The End of the University as We Know It | Nathan Harden | Jan./Feb. 2013 | The American Interest Magazine
Economics of higher education, says @NathanHarden, will drive both students at both private and public universities to turn to MOOCs (Massive Open Online Courses). Machine-guided learning can be as good as, or faster than, classroom instruction. High university salaries have made incumbent leaders conservative.
In fifty years, if not much sooner, half of the roughly 4,500 colleges and universities now operating in the United States will have ceased to exist. The technology driving this change is already at work, and nothing can stop it.[….]
Credential inflation is devaluing the college degree, making graduate degrees, and the greater debt required to pay for them, increasingly necessary for many people to maintain the standard of living they experienced growing up in their parents’ homes.[….]
Technology will also bring future students an array of new choices about how to build and customize their educations. Power is shifting away from selective university admissions officers into the hands of educational consumers, who will soon have their choice of attending virtually any university in the world online. This will dramatically increase competition among universities. [….]
… researchers at Carnegie Mellon’s Open Learning Initiative, who’ve been experimenting with computer-based learning for years, have found that when machine-guided learning is combined with traditional classroom instruction, students can learn material in half the time. Researchers at Ithaka S+R studied two groups of students—one group that received all instruction in person, and another group that received a mixture of traditional and computer-based instruction. The two groups did equally well on tests, but those who received the computer instruction were able to learn the same amount of material in 25 percent less time. [….]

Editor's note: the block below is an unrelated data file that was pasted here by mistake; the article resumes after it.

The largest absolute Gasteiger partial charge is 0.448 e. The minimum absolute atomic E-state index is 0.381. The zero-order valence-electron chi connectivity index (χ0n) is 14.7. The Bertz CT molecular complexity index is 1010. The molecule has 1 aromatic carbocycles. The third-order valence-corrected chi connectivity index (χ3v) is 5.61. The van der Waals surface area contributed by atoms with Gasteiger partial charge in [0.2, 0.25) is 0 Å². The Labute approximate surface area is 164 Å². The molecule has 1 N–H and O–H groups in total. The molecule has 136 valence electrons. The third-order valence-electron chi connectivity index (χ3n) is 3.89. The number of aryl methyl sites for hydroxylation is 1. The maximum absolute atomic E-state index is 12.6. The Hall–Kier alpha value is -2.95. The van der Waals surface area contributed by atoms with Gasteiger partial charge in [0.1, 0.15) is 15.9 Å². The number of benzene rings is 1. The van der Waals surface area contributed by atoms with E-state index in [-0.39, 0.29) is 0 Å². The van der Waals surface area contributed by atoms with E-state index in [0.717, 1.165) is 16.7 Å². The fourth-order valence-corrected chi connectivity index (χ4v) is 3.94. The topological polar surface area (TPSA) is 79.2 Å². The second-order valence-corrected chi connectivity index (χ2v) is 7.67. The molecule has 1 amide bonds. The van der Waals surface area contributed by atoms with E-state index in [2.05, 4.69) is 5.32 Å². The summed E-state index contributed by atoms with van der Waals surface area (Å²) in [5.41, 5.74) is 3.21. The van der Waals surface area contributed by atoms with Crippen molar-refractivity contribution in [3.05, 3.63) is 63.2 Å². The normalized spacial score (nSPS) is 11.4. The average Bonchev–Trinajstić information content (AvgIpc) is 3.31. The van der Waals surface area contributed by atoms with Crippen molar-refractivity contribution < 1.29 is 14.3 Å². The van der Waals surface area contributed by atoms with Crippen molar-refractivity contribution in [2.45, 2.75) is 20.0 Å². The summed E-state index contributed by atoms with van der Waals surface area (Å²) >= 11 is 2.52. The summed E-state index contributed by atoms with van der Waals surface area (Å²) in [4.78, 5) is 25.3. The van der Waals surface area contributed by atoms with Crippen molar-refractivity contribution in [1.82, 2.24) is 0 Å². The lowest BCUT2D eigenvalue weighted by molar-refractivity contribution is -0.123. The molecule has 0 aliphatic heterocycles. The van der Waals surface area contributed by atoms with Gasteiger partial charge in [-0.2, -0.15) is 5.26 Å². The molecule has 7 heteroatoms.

… what about the social experience that is so important to college? Students can learn as much from their peers in informal settings as they do from their professors in formal ones. After college, networking with fellow alumni can lead to valuable career opportunities.[….]
The biggest obstacle to the rapid adoption of low-cost, open-source education in America is that many of the stakeholders make a very handsome living off the system as is. In 2009, 36 college presidents made more than $1 million. That’s in the middle of a recession, when most campuses were facing severe budget cuts.[….]
Full essay as “The End of the University as We Know It” | Nathan Harden | Jan./Feb. 2013 | The American Interest Magazine The End of the University as We Know It – Nathan Harden – The American Interest Magazine.